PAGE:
Two days after the school shooting in Newtown, the number of Google searches for mental health peaked to a 12 month high. The country is finally talking about mental health care. Connected and unconnected to Newtown, leaders exclaim that we must do something. Yet with some notable exceptions, the discussion is mostly lip service. We must translate that talk and the good intentions into real action.
A $10 billion national commitment to effective mental health services would save millions of American lives, and bring hope of a happier, productive future to millions more.
If we're serious about giving more than lip service to truly helping people, we have to do what works and be prepared to fund it. According to the National Association of State Mental Health Program Directors, states have collectively cut more than four billion dollars in public mental health spending since 2009. While the Affordable Care Act provides enormous potential, millions of Americans will still face barriers to full mental health treatment.
In meetings last month in Washington D.C. with Congress, representatives of the Biden Commission and mental health services advocates, I offered a framework for a $10 billion federal investment in mental health services and programs focusing on three key areas: prevention and early intervention ($1.2 billion), school-based health centers ($800 million), and comprehensive mental health treatment with a "whatever it takes" approach for the most severely ill ($8 billion).
This proposal is modeled on California's Proposition 63, the Mental Health Services Act. Even with severe cutbacks to California's base mental health budget, Proposition 63 has transformed our state's mental health system. Of the one billion dollars generated annually, 25 percent is devoted to prevention and early intervention in California's 58 counties. Most of the remaining 75 percent is spent on recovery for people with the most severe and persistent mental illnesses.
California has 421 innovative prevention and early intervention programs. In Sacramento County for example, a nationally recognized program identifies, screens and treats teens and young adults who are at high risk or already experiencing the initial onset of psychosis, especially schizophrenia. At University of California campuses, faculty and staff receive training to recognize and respond to signs of student distress. UC also reaches out to students through online stress and depression questionnaires. Campus psychologists respond within 24 to 48 hours, offering counseling and services. The American Foundation for Suicide Prevention says students engaged in such screening are three times more likely to enter treatment.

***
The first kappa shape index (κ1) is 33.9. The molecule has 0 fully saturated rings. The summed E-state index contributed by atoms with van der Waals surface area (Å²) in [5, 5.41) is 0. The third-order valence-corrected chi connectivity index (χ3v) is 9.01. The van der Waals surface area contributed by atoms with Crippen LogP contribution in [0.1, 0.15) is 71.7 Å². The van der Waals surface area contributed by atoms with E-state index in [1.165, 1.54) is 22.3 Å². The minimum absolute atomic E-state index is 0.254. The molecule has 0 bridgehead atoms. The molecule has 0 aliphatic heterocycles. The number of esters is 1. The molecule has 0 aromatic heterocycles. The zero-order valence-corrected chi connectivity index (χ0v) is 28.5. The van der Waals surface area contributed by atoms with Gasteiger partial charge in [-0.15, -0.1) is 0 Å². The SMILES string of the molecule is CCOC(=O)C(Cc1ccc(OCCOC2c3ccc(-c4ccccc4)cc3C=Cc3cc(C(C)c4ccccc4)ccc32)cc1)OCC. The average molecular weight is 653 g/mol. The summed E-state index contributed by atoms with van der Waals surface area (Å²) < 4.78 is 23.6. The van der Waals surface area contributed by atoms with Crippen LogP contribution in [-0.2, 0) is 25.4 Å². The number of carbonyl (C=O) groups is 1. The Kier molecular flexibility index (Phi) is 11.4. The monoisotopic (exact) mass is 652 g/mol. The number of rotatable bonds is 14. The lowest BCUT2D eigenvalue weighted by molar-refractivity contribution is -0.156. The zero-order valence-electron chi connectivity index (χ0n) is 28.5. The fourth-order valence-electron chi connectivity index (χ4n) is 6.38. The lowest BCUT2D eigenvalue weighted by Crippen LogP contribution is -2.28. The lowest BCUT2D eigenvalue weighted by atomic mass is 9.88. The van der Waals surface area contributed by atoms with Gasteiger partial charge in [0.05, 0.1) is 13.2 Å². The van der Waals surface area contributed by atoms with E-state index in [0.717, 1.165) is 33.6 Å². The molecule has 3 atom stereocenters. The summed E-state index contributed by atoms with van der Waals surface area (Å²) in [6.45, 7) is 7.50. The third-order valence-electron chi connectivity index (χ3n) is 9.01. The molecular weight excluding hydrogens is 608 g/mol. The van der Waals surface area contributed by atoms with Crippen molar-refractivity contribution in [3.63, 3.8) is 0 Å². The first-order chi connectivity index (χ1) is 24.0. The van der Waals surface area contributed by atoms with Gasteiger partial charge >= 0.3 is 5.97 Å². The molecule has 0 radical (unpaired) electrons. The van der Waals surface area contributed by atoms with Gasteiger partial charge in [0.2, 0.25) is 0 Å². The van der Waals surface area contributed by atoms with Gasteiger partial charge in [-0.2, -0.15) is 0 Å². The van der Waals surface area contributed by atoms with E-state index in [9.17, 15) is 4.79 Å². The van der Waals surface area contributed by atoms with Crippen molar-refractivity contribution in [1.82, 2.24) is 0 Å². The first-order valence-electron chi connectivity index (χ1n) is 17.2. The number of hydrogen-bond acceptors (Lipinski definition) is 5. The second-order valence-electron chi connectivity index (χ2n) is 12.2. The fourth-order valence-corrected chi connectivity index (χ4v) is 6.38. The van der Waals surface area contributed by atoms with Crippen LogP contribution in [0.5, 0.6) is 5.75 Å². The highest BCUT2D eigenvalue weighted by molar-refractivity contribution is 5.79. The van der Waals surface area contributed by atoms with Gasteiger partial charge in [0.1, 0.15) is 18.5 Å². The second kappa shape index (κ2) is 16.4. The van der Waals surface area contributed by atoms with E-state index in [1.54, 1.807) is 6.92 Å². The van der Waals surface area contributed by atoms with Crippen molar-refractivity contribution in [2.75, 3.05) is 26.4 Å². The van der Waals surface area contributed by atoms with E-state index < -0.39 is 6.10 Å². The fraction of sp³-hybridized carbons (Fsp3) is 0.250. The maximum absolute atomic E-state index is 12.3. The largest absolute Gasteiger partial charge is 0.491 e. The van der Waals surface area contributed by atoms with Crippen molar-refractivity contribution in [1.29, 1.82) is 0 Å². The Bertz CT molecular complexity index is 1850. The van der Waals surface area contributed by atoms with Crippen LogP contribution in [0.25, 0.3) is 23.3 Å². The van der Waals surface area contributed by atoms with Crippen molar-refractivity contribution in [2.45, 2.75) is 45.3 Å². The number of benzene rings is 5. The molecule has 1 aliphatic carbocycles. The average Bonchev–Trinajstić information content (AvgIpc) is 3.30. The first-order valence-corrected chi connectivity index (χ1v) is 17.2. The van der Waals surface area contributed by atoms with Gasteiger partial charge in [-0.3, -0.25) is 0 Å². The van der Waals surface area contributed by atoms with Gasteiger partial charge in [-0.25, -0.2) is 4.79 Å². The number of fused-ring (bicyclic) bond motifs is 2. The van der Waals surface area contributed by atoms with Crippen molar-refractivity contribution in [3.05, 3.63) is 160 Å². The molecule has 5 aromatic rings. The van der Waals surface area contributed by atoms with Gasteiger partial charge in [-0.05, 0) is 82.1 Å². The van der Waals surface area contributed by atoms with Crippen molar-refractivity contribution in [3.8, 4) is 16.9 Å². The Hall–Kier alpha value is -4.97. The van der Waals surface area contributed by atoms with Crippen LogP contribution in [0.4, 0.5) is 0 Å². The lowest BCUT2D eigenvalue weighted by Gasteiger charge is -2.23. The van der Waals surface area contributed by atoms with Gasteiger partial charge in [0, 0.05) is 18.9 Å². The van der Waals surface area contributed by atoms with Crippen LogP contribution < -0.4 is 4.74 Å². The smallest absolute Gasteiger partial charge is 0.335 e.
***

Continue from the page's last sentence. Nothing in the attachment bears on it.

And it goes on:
While mental health treatment is among the services provided at close to 2,000 school-based health centers nationwide, most lack the resources to help students needing more intensified care. A federal investment can expand such centers, to help children and youth overcome mental and behavioral disorders in the early stages.
California's Full Service Partnerships have provided a "whatever it takes" approach for 60,000 people needing the most intensive care. They may be older adults with frequent, avoidable emergency room and hospital admissions; veterans suffering Post Traumatic Stress Disorders; adults whose severe mental disorders lead them to a life on the streets or life in and out of jail; older teens or young adults aging out of foster care, exiting the juvenile justice system or experiencing their first episode of major mental illness; individuals battling with substance use as they self-medicate for their disorders; or people whose culture so stigmatizes mental illness that their disorder has become severely debilitating.
These Full Services Partnerships take a "whole person" approach that not only provides treatment, but can include safe housing, a job, help in school and physical health care. For these clients, a recent UCLA study shows dramatic reduction in psychiatric hospitalization, emergency room visits, incarceration and chronic homelessness.
We know what works. Congresswoman Doris Matsui's Excellence in Mental Health Act to enhance Medicaid funding for community-based mental health treatment and supports, and Congresswoman Grace Napolitano's bill to support more new mental health services in schools, would go a long way toward that end.
Whatever the approach, we must be prepared to fund it. We need a $10 billion federal investment that can save untold numbers of lives, and help untold numbers of people in every neighborhood, in every state across the nation. The time is now.